Possessive Apostrophe

The general rule for forming possessives

The general rule is that the possessive of a singular noun is formed by adding an apostrophe and s, whether the singular noun ends in s or not.

Ex) a week’s vacation

Texas’s oil industry

The possessive of a plural noun is formed by adding only an apostrophe when the noun ends in s, and by adding both an apostrophe and s when it ends in a letter other than s.

Ex) the twins’ parents

the alumni’s fundraising

from The Punctuation Guide

Test your knowledge of the possessive apostrophe with a quiz below!

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Grammar Lesson on Reported Speech

Reported Speech

Today’s lesson is on Reported Speech

Have you ever needed to tell a friend or coworker about something that someone said to you or someone else?

This is how to do it. 

We also use reported speech to talk about things said in a movie, book, and other texts. 


Reported speech is formed by removing any directly spoken words (in quotation marks) and stating the message as news.

Change verbs in the simple present to the simple past.


“Can you pass the salt?” she asked him.

Reported speech: She asked him to pass the salt.

If the sentence contains “don’t” then re-write it with “not” and add “to.”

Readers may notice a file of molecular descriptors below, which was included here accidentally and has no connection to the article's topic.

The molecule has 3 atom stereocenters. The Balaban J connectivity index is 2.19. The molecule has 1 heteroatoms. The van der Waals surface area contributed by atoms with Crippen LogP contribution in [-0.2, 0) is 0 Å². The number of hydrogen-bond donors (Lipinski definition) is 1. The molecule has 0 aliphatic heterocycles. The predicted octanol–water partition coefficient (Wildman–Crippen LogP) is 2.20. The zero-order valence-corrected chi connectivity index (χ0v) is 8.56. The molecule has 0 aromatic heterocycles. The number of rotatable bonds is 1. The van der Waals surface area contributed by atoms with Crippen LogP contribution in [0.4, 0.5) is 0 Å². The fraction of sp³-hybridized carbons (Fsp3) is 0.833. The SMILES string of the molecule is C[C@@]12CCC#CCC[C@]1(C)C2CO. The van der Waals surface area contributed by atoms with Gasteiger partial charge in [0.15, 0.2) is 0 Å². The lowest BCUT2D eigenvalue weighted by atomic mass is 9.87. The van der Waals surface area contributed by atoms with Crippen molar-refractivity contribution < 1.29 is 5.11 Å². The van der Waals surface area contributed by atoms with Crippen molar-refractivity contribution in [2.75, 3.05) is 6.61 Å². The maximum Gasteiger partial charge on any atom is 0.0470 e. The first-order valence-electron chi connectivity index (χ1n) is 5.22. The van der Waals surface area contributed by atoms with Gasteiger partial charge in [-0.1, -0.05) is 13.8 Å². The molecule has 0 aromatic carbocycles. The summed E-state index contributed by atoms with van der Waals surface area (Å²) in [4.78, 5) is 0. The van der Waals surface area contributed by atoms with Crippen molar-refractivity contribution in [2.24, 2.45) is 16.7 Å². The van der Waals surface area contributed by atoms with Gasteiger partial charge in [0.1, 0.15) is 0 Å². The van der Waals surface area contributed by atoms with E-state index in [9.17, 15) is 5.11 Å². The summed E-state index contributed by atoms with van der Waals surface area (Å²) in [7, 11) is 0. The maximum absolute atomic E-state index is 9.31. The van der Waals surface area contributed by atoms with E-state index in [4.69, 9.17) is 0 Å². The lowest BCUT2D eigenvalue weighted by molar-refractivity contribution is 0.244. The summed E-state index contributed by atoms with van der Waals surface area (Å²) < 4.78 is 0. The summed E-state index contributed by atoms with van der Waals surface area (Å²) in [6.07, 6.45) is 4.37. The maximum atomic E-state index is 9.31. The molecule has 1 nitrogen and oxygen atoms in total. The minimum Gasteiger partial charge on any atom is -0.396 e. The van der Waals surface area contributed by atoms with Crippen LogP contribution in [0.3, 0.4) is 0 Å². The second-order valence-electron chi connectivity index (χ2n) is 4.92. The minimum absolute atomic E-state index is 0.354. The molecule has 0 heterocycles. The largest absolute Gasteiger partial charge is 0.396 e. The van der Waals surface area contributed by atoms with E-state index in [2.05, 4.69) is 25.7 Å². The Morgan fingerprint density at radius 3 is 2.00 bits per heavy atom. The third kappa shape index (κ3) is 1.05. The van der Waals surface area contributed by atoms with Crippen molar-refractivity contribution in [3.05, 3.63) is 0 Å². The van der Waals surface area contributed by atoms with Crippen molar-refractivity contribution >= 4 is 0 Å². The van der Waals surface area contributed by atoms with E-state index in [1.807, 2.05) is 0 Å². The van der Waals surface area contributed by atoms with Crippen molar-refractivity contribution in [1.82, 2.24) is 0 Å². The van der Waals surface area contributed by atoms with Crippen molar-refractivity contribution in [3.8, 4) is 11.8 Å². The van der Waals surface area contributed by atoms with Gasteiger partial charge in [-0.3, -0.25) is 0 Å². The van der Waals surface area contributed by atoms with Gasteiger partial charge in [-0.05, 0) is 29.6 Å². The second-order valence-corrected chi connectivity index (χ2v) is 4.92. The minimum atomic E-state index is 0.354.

“Don’t arrive late,” the teacher told the students.

Reported speech: The teacher told the students not to arrive late.

Welcome to your Reported Speech Quiz.
Change each sentence to reported speech.

"The class is on Fridays," I told him.
"Don't go home," she said.
"What's your name?" he asked me.


Change each sentence to reported speech.

1. “The class is on Fridays,” I told him.

2. “Don’t go home,” she said.

3. “What’s your name?” he asked me.

Try our quiz below.

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U.S. Currency Workshop

Have you ever felt nervous when you had to pay for things in cash while travelling in a foreign country or when you first arrived in the USA because you were not familiar with the currency there, or have you ever wondered about the people, animals, or things on bills and coins? To learn about the U.S. currency, Our 1B, 1C, 2A, and 2P students participated in the workshops presented by the Chinese Progressive Association.

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Idiom of the Week: Hang in there

It’s been a while since we have had an idiom of the week. Here is a common used phrase.

Meaning: to just wait a little longer while in a difficult situation because relief is coming soon.

Example 1: Hang in there! I’m almost there to help.

Example 2: I had one week left of school while working full time and my mom told me to, “Hang in there.”

Example 3: If you can be strong and hang in there just a little longer, things will get easier.

In which situation/s would someone most likely tell you to, "Hang in there?" (more than one answer is possible)


In which situation/s would someone most likely tell you to, “Hang in there?” (more than one answer is possible)

a. You’re having fun at a party.

b. You’re on a long car ride and can’t stop, but you have to use the bathroom.

c. Your soccer team is winning, but the other team is quickly catching up with only 2 minutes left to play.

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